Homes burn in Wenatchee, Washington wildfire

(UPDATED at 7:32 p.m. PT, July 1, 2015)

Sleepy Hollow Fire map
3-D map of the Sleepy Hollow Fire, looking west, 1 a.m. PT, June 30, 2015. Note the spot fire near the river that is 1.2 miles east of the main fire. (click to enlarge)

The map above is a 3-D map of the Sleepy Hollow Fire in central Washington, looking west, produced after a mapping flight at 1 a.m. PT, July 1.

One interesting thing is the spot fire that caused several businesses to burn near the river. It was 1.2 miles away from the main fire. This is not unheard of, for a burning ember to travel that far and ignite a new fire. It has happened over much greater distances.

A recent example was on the King Fire in northern California in 2014 — a spot fire occurred 2 miles in front of the main fire.



(UPDATED at 10:58 a.m. PT, June 30, 2015)

The Sleepy Hollow Fire 95 air miles east of Seattle has been mapped at 2,995 acres. The incident commander, according to @jwhittenbergK5, confirms that 24 residences burned.

Heavy rain Sunday evening stopped the spread of the fire, however the industrial facilities continued to burn.


(UPDATED at 9:38 p.m. PT, June 29, 2015)

Fire officials are reported at 3:35 p.m. on Monday that the Sleepy Hollow Fire that spread into Wenatchee, Washington burned 24 to 28 residences, and that a more accurate count will be available when fire crews are able to access the entire burned area. They are estimating the size at 4,000 acres.

Wenatchee is in central Washington, 95 air miles miles east of Seattle.

Approximately four businesses also burned, some of which were about a mile from the main fire. The suspicion is that burning embers landed in some bales of cardboard that were being recycled and that fire spread into the industrial structures.


(UPDATED at 4:03 PT, June 29, 2015)

The Wenatchee World has a gallery of photos showing the neighborhoods that burned.

Rain on Monday, heavy in some areas, will make the job of firefighters much easier. The precipitation even caused a mud slide that closed Highway 2 near the mouth of Pine Canyon shortly after 3 p.m.


(UPDATED at 11:42 a.m. PT, June 29, 2015)

As you will hear in the video above, the number of structures burned in the Sleepy Hollow Fire in Wenatchee, Washington has been revised upward, from 24 to 28.


(UPDATED at 9:30 a.m. PT, June 29, 2015; originally published at 8:53 a.m. PT, June 29, 2015)

Approximately 24 structures have burned in a rapidly spreading wildfire in Wenatchee, Washington, reports Jake Whittenberg of King 5 News. The Sleepy Hollow Fire started Sunday afternoon, June 29 and by Monday morning had burned 3,000 acres. The number of structures destroyed could change as firefighters are able to get a better look at the damage caused by the fire in central Washington 95 miles east of Seattle. More than 1,000 people have been forced to evacuate, including a Walmart store in the north part of town.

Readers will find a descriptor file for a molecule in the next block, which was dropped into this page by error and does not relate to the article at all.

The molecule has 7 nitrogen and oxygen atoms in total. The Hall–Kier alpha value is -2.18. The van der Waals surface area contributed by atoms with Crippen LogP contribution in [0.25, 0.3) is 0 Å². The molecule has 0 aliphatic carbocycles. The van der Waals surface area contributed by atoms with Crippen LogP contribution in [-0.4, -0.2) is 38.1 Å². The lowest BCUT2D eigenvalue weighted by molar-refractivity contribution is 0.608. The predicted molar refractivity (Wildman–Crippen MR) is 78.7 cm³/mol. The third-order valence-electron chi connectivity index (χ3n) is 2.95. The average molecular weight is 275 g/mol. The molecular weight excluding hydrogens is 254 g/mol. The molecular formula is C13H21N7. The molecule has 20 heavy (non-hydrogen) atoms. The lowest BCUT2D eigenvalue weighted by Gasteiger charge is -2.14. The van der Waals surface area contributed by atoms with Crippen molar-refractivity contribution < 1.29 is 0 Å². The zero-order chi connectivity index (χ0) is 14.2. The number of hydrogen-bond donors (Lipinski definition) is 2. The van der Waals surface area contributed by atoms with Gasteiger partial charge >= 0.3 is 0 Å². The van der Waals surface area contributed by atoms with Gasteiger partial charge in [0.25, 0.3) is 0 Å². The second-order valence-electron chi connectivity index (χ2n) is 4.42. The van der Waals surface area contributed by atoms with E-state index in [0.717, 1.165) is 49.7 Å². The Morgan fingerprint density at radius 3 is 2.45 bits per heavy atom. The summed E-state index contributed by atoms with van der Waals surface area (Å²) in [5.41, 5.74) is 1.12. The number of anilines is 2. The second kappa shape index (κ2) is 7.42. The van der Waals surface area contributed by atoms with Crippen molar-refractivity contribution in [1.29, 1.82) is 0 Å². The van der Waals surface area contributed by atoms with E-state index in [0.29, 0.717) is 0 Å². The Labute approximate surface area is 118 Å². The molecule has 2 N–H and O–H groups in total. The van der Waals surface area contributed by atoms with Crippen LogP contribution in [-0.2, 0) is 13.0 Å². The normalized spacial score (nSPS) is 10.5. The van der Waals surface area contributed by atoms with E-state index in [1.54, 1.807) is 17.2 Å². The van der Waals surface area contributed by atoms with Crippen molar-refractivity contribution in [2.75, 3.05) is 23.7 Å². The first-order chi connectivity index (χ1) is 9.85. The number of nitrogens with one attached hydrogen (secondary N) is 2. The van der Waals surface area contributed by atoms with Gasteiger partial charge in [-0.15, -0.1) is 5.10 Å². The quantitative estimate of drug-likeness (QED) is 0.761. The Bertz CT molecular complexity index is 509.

Strong winds on Monday afternoon and triple-digit temperatures helped spread the fire quickly from where it started three miles west of town through sage and grass into a “pretty dense urban interface area”, said deputy state fire marshal Bill Slosson.

Some of the structures that burned were warehouses and fruit packing plants. Monday morning smoke was still coming from the facilities of Michelsen Packaging Company, Northwest Wholesale, and Blue Bird Inc.

“The city is asking residents to severely curtail water use”,  Carl Buick, who lives nearby, told Wildfire Today. “This is significant because we have a robust water system and supply. The reservoirs have been severely drawn down.”

The fire was still very active through Sunday night, but firefighters hoped rain falling Monday morning would help them corral the devastating fire.

A weather station 14 miles north of the fire recorded 0.01″ of rain at 7:24 a.m. Monday morning, but there was a report of heavier rain at the fire. That same station reported a high temperature of 111 degrees on Sunday. Most of Washington, including the Wenatchee area, is under a Red Flag Warning on Monday for gusty winds and the possibility of dry lightning, which could ignite more fires.

The video below is from a Sunday night newscast.

A Type 2 incident management team has been ordered.

Typos, let us know HERE, and specify which article. Please read the commenting rules before you post a comment.

Author: Bill Gabbert

After working full time in wildland fire for 33 years, he continues to learn, and strives to be a Student of Fire.